Plumes of fire burst forth suddenly out of both sides of the pool during the 400-meter individual medley final Monday night, an appropriate — if quite unexpected — mechanized accent to what was happening in the water just below.

In the opening final of the U.S. Olympic Team trials in swimming, the world’s top two swimmers pushed each other in a gritty, heated fight both for preeminence in the event, and something more basic: coveted berths of the U.S. Olympic team.

In the end, Ryan Lochte, the reigning world champion in the event, held off Michael Phelps, the reigning Olympic champion, as both claimed Olympic team slots while fending off a powerful early push by Tyler Clary, who led at the race’s halfway point but faltered in the end.

Lochte pulled away during the breaststroke leg, winning in 4 minutes 7.06 seconds as Phelps touched the wall in 4:07.89. Both men hovered in the pool after the race, chests heaving, expressionless, before shaking hands. The victory gave Lochte a boost entering the London Games, where he will try to upend Phelps’s quest to earn a third straight gold medal in the event.

“It’s a rivalry we’ve had for almost eight years now,” said Lochte, who had never beaten Phelps in the event before. “We’ve just been swinging back and forth. It’s hard to say who the best swimmer is, because we’re both such great racers.”

Lochte and Phelps could face off here again in the 200 freestyle, the 200 individual medley and possibly the 100 freestyle. Phelps is also likely to swim the 100 and 200 butterflies; while Lochte will add the 200 backstroke and possibly another event. Lochte will attempt in London to dethrone Phelps as the world’s most accomplished, versatile swimmer, as both men seek this week to put themselves in position to win as many as eight gold medals.

Clary claimed the unlucky third spot, finishing in 4:09.92 after leading after the backstroke leg. Only the top two finishers in each event here win Olympic team berths.

In the night’s other finals, Elizabeth Beisel won the women’s 400 medley in 4:31.74 as Caitlin Leverenz claimed second in 4:34.48; and Peter Vanderkaay won the 400 freestyle in 3:47.67 as Conor Dwyer got second in 3:47.83.

“All three of us were side by side by side, neck and neck and neck,” Phelps said about the 400 medley. “You could hear the excitement from the crowd. I think that was something that played a role in giving me extra energy in the last 50.”

The swimmers were greeted by a roaring, standing, stomping crowd when they walked onto the pool deck of the CenturyLink Center for the first final of these Olympic trials. Lochte and Phelps emerged from the bowels of the arena with heads down, grim faces.

Neither acknowledged the fans, even while applause thundered down when their names were announced.

After winning the 400 IM while setting a world record at the 2008 Summer Games, Phelps had declared that he was through with the taxing event. But after alternately toying with it and abandoning it in exasperation, Phelps decided to resurrect it for these trials.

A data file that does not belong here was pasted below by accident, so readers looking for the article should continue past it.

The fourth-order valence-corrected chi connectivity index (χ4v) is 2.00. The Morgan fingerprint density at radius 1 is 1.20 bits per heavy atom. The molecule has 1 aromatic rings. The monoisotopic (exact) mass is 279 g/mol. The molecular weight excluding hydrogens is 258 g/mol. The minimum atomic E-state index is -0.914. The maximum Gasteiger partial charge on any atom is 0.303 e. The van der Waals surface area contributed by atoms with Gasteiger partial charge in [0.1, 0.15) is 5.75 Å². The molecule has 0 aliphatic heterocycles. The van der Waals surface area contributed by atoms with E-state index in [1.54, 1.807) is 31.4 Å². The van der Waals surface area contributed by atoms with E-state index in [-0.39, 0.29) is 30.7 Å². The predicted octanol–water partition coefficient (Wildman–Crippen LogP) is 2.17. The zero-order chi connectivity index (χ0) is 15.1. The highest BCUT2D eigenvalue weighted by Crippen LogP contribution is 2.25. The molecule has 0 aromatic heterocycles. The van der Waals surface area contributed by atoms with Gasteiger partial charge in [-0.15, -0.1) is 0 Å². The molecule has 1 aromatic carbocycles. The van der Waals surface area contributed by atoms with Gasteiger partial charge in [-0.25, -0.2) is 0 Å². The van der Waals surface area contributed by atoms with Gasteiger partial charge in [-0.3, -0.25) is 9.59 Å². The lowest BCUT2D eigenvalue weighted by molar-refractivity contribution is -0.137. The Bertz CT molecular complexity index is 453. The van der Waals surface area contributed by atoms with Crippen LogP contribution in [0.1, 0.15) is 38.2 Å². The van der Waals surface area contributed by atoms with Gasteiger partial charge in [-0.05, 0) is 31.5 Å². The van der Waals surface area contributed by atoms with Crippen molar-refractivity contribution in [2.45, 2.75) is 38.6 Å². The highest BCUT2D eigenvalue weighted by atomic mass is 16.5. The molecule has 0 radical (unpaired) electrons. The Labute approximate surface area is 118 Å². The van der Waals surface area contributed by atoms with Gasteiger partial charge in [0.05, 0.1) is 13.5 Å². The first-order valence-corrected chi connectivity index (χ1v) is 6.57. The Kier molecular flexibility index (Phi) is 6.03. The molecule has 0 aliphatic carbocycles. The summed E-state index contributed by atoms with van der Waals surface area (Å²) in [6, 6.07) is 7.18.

It’s been one of his signature races, and one that his mother and longtime coach all but begged him to take up again. And because it’s the opening event on the opening day of the Olympic schedule, it conflicts with none of the other events Phelps wishes to swim.

But it’s the most painful event on Phelps’s calendar and he openly detests it, even while finding the challenge impossible to resist.

“I wanted to do that,” Phelps said. “Having a year and a half off from it was good, but this is an event I’ve done for a long time [and] it’s something I’m kind of happy to finish off my career with.”

Though Phelps made the decision to compete in the 400 medley back in late March, he coyly declined to make a public commitment to the event until Sunday. Bob Bowman, Phelps’s coach at the North Baltimore Aquatic Club, backed Phelps’s decision, saying the event is a good one for Phelps because it helps him prepare to swim a host of other events.

“This is the catalyst for everything else,” Bowman said. “When this goes, everything else goes well. . . . Everything else falls in line when he’s training for the 400.”

Bowman predicted Phelps would get faster in the event before the Olympic Games, simply because he did not execute well Monday.

“His turns were horrendous,” Bowman said. “That’s two seconds there. Any number of things he can work on.”

While Phelps largely shelved the 400 medley over the last few years, Lochte usurped his domination, winning the event at the past two world championships and the 2010 Pan Pacific Championships.

After claiming the bronze in the event and the 200 medley at the 2008 Summer Games, Lochte said, he decided enough was enough.

He wanted to climb to the top perch of medal podiums, not the second or third.

He said Monday he was in the best shape of his life here and expected to get faster throughout the week.

Lochte’s coach, Gregg Troy, said Lochte, too, could cut a few seconds from his time by cleaning up certain aspects of his race. Lochte agreed, saying the “time was not good at all. I know I’m capable of going way faster.”

“Obviously, he’s pretty good competition,” Bowman said. “He just kicked our [butt].”